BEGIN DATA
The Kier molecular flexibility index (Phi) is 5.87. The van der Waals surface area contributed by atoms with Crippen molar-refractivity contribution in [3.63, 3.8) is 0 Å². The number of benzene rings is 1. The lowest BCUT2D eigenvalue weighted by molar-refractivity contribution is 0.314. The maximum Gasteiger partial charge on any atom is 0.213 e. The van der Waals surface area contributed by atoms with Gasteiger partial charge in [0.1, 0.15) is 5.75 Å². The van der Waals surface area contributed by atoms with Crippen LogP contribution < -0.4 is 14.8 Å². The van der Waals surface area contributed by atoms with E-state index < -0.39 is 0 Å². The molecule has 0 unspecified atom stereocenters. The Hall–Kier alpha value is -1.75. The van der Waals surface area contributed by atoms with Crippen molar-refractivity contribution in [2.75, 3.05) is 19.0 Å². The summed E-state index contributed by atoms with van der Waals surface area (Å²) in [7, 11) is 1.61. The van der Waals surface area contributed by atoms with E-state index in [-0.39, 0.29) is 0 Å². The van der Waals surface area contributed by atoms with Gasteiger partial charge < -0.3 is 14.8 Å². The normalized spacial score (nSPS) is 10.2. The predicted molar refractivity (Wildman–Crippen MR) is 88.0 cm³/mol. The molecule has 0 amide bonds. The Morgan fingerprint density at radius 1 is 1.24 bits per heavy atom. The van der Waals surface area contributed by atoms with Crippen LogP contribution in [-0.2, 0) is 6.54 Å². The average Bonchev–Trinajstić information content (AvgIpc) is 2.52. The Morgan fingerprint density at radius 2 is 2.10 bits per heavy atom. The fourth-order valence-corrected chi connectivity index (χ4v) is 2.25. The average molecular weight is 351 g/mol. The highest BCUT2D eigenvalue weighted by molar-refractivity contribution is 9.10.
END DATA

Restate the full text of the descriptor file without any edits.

The Kier molecular flexibility index (Phi) is 5.87. The van der Waals surface area contributed by atoms with Crippen molar-refractivity contribution in [3.63, 3.8) is 0 Å². The number of benzene rings is 1. The lowest BCUT2D eigenvalue weighted by molar-refractivity contribution is 0.314. The maximum Gasteiger partial charge on any atom is 0.213 e. The van der Waals surface area contributed by atoms with Gasteiger partial charge in [0.1, 0.15) is 5.75 Å². The van der Waals surface area contributed by atoms with Crippen LogP contribution < -0.4 is 14.8 Å². The van der Waals surface area contributed by atoms with E-state index < -0.39 is 0 Å². The molecule has 0 unspecified atom stereocenters. The Hall–Kier alpha value is -1.75. The van der Waals surface area contributed by atoms with Crippen molar-refractivity contribution in [2.75, 3.05) is 19.0 Å². The summed E-state index contributed by atoms with van der Waals surface area (Å²) in [7, 11) is 1.61. The van der Waals surface area contributed by atoms with E-state index in [-0.39, 0.29) is 0 Å². The van der Waals surface area contributed by atoms with Gasteiger partial charge < -0.3 is 14.8 Å². The normalized spacial score (nSPS) is 10.2. The predicted molar refractivity (Wildman–Crippen MR) is 88.0 cm³/mol. The molecule has 0 amide bonds. The Morgan fingerprint density at radius 1 is 1.24 bits per heavy atom. The van der Waals surface area contributed by atoms with Crippen LogP contribution in [-0.2, 0) is 6.54 Å². The average Bonchev–Trinajstić information content (AvgIpc) is 2.52. The Morgan fingerprint density at radius 2 is 2.10 bits per heavy atom. The fourth-order valence-corrected chi connectivity index (χ4v) is 2.25. The average molecular weight is 351 g/mol. The highest BCUT2D eigenvalue weighted by molar-refractivity contribution is 9.10.